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Theatre, Music, etc.


February 26, 2010

Variety show leaves ’em singing after a night of fun

Cleveland--For Browns fans, thinking back 35 years might be painful, remembering that the Pittsburgh Steelers beat the Minnesota Vikings 16-6 to win Super Bowl IX.

But they might take comfort in remembering that 1975 was the year that Cincinnati beat Boston 4 games to 3 to win the World Series. It was also the year that Jimmy Hoffa went missing and a gallon of gas was a whopping 57¢, less than half the cost of a gallon of milk.

That year also saw the birth of the Womyn’s Variety Show, the flagship event of Oven Productions.

The 35th show opened on Saturday night February 13 in Kangesser Hall at Park Synagogue in Cleveland Heights, where it has been held for three years.

A full chorus opened the show with “Faith Comes Out of the Closet,” followed by two other songs by Windsong, Cleveland’s Feminist Chorus.

Iris Bishop was back as emcee and kept the crowd of just under 425 women informed with her thoughtful introductions of each performer, mixed with her ever-present good humor and comic timing.

Bishop took delight in detailing both the clinical and playful answers to her question, “What do you call your privates?” Perhaps this was more to mess with the sign language interpreter than to amuse the audience.

The line-up included performances by Susan Hagan, Carol Smith, Alexis Antes, Jane Tobias, first-timer Char Portman, Sue Kestranek, Maura Rogers and Robin Stone as well as the duo of Peggi Cella and Gene Epstein.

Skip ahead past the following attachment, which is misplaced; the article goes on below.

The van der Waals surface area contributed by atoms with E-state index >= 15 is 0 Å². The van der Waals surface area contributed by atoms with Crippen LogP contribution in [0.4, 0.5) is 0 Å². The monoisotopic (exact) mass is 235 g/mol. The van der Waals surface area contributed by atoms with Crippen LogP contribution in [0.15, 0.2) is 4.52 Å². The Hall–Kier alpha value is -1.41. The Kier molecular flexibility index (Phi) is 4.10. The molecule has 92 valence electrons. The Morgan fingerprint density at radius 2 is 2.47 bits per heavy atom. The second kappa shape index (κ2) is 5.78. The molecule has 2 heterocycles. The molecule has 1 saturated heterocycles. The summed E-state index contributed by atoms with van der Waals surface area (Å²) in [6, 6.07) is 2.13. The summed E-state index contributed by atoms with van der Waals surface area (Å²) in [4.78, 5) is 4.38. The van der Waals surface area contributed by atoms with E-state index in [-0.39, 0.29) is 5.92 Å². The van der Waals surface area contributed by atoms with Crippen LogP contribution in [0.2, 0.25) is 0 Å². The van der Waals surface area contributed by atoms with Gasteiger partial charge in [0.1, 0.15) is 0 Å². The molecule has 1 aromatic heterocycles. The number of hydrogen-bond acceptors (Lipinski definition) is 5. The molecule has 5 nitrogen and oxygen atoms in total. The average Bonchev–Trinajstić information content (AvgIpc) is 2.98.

Elizabeth Berrey and Jan Held presented spoken-word pieces and the groups Telling Point and Backbone, from Oberlin, rounded out the show.

This year’s event featured a skit called “Variety Show Idol”--or “American Midol,” as some referred to it--with look-a-likes imitating American Idol’s panel of judges including Randy, Ellen and Simon. Like Hoffa, Paula was nowhere to be found.

Event producer Marcia Sindelar said she was happy with the show and noted that it “runs so smoothly because we use pretty much the same crew every year.” Volunteers are welcome and accepted each year but “the core group for the Variety Show and the party have been here for years,” she added.

The show ended with the cast and audience joining together for an exuberant performance of “We are Family,” while exiting the auditorium and filing, some in full voice, into the adjacent party room for the Fabulous Party.

“It was an incredible experience,” said Carly Mesnick of Lakewood. “I’ve never gone before.”

Of the party, she exclaimed, “I loved that everyone was on that dance floor!” She also appreciated that many of the performers stayed for the party and mingled with the guests.

“It was a great experience to meet all the people that performed up close and personal,” she added.

Sindelar agreed. “It was a lot of fun,” she said. “We still had quite a crowd at 1 am when we had to close it down.”

This marked the second year of the Variety Show’s raffle, made up of donations primarily from women-owned businesses, along with others such as the Cleveland International Film Festival.

Proceeds from the raffle, along with any other money remaining after expenses are paid, will go toward producing next year’s event. The date for that has been set for February 12, 2011.




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